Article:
• Freudian Excuse: It's heavily implied that Cordelia's cruelty towards Elaine is her imitating her father's psychological abuse of her, "I can hear this for what it is. It's an imitation, it's acting. It's an impersonation, of someone much older."
    • Elaine's inability to understand other girls her age as a child was because she constantly moved around with only her parents and older brother for company.
  • Jerkass: Cordelia is one; she mellows as she gets older. Grace and to a larger extent, her mother Mrs. Smeath, who is pointlessly cruel to Elaine, a child for being a 'heathen'. Elaine gets her own back later when she paints a series of humiliating portraits of Mrs. Smeath for an art gallery opening.
  • Laser-Guided Karma:
    • Mrs. Smeath for Elaine is a Bitch in Sheep's Clothing that clings to moral superiority. Elaine as an adult paints her in a humiliating fashion, and those paintings become her most notable.
    • Cordelia wedges her way into Elaine's tiny circle of friends and humiliates the latter on a regular basis. She then finds herself humiliated similarly in high school, as a result of her own unwillingness to face her problems and flaws.
  • Maybe Magic, Maybe Mundane: Did the Virgin Mary really come to Elaine's side when she fell through the ice in the creek? It was likely a hallucination.
  • Moral Event Horizon: In-universe for Elaine's parents, when Cordelia, Grace and Carol force Elaine to climb on the icy river and leave her to drown and freeze when the ice breaks. Despite Elaine's protests that the girls weren't with her, Elaine's mother calls the girls' parents who each exact their own punishment. For Elaine, she decides that dying is much worse than the daily scorn that the girls can push on her.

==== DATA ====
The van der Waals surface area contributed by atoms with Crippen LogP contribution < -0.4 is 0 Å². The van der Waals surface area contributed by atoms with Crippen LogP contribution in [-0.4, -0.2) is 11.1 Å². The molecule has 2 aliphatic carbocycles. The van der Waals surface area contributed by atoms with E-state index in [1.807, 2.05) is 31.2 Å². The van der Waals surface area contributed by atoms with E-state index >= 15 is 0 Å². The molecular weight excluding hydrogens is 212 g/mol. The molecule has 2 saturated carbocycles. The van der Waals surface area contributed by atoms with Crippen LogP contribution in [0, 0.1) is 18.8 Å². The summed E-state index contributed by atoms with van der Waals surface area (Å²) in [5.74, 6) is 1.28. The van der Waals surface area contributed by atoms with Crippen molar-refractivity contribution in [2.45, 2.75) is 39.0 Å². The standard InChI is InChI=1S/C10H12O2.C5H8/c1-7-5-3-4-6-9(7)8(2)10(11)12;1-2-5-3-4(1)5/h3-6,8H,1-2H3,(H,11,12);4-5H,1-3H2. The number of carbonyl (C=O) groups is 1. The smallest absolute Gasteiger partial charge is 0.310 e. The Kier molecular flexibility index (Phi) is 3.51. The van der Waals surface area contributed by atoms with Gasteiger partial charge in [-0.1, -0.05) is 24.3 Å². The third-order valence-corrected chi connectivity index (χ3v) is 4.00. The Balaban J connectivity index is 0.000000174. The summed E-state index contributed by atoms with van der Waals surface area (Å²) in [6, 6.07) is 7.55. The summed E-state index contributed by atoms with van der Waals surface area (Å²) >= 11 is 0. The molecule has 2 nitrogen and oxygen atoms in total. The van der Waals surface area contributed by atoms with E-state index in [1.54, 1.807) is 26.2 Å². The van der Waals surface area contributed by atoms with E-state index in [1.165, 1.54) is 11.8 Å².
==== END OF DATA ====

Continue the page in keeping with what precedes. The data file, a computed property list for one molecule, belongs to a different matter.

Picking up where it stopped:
• My God, What Have I Done?: Josef after Suzie nearly kills herself, since she carried his child. Elaine leaves him over his lamenting.
  • Nice Guy:
    • Mr. Banerji, a student of Elaine's father, who is a very polite, respectful individual.
    • Mrs. Feinstein, whom Elaine remembers fondly into her adulthood.
    • Also Ben, Elaine's second husband.
  • Not Afraid of You Anymore: Elaine finally breaks free of Cordelia and Grace's bullying after she nearly freezes to death in the river.
  • No Such Thing as Bad Publicity: In-universe, a woman runs into Elaine's art showing and tosses a bottle of ink at one of her paintings of Mrs. Smeath. Elaine actually mistakes her for Grace but sees that she is a stranger. This event gives Elaine publicity.
  • One of the Boys: Elaine, very much, especially since it takes her a long time before she learns to trust other women again. She does eventually befriend some fellow female artists.
  • Sibling Rivalry: Cordelia and her older sisters obviously don't get on.
  • Shotgun Wedding: Elaine marries Jon quickly after finding out she's pregnant with their daughter.
  • Stern Teacher: Ms. Lumley, who inspires terror in her young students.
  • Teacher/Student Romance: Mr. Hrbik has an affair with both Suzie and Elaine, though the latter comes away from the relationship far better off than the former.
  • Those Two Guys: Cordelia's sisters, Perdita and Miranda.
  • Tomboy: Elaine, like her mother, which makes her very much ill-equipped to deal with the expected social dynamics of young girls.